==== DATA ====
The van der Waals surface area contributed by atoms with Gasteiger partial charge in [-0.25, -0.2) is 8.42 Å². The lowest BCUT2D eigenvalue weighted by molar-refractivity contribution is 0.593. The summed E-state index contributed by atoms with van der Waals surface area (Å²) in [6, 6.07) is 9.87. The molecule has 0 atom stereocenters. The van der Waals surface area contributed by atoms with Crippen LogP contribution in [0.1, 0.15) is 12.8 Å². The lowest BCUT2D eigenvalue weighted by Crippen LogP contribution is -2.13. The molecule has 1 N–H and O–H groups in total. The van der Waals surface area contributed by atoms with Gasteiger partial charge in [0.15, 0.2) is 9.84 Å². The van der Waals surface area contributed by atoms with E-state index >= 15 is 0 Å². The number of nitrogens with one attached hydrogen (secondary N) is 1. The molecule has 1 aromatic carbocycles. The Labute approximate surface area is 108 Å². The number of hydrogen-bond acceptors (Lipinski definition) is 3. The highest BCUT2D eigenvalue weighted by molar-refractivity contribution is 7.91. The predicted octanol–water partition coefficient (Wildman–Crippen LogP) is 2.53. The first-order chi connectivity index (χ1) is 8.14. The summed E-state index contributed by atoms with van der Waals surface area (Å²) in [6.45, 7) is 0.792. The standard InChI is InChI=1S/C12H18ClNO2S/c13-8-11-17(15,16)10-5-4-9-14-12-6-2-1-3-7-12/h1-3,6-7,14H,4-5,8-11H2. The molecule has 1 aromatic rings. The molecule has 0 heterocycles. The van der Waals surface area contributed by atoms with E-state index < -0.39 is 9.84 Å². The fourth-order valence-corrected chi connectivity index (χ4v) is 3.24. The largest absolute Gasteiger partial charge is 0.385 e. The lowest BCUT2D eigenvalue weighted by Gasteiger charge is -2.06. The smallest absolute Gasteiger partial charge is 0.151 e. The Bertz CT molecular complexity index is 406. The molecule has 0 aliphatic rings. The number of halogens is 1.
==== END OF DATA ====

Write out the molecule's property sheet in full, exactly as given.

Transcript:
The van der Waals surface area contributed by atoms with Gasteiger partial charge in [-0.25, -0.2) is 8.42 Å². The lowest BCUT2D eigenvalue weighted by molar-refractivity contribution is 0.593. The summed E-state index contributed by atoms with van der Waals surface area (Å²) in [6, 6.07) is 9.87. The molecule has 0 atom stereocenters. The van der Waals surface area contributed by atoms with Crippen LogP contribution in [0.1, 0.15) is 12.8 Å². The lowest BCUT2D eigenvalue weighted by Crippen LogP contribution is -2.13. The molecule has 1 N–H and O–H groups in total. The van der Waals surface area contributed by atoms with Gasteiger partial charge in [0.15, 0.2) is 9.84 Å². The van der Waals surface area contributed by atoms with E-state index >= 15 is 0 Å². The number of nitrogens with one attached hydrogen (secondary N) is 1. The molecule has 1 aromatic carbocycles. The Labute approximate surface area is 108 Å². The number of hydrogen-bond acceptors (Lipinski definition) is 3. The highest BCUT2D eigenvalue weighted by molar-refractivity contribution is 7.91. The predicted octanol–water partition coefficient (Wildman–Crippen LogP) is 2.53. The first-order chi connectivity index (χ1) is 8.14. The summed E-state index contributed by atoms with van der Waals surface area (Å²) in [6.45, 7) is 0.792. The standard InChI is InChI=1S/C12H18ClNO2S/c13-8-11-17(15,16)10-5-4-9-14-12-6-2-1-3-7-12/h1-3,6-7,14H,4-5,8-11H2. The molecule has 1 aromatic rings. The molecule has 0 heterocycles. The van der Waals surface area contributed by atoms with E-state index < -0.39 is 9.84 Å². The fourth-order valence-corrected chi connectivity index (χ4v) is 3.24. The largest absolute Gasteiger partial charge is 0.385 e. The lowest BCUT2D eigenvalue weighted by Gasteiger charge is -2.06. The smallest absolute Gasteiger partial charge is 0.151 e. The Bertz CT molecular complexity index is 406. The molecule has 0 aliphatic rings. The number of halogens is 1.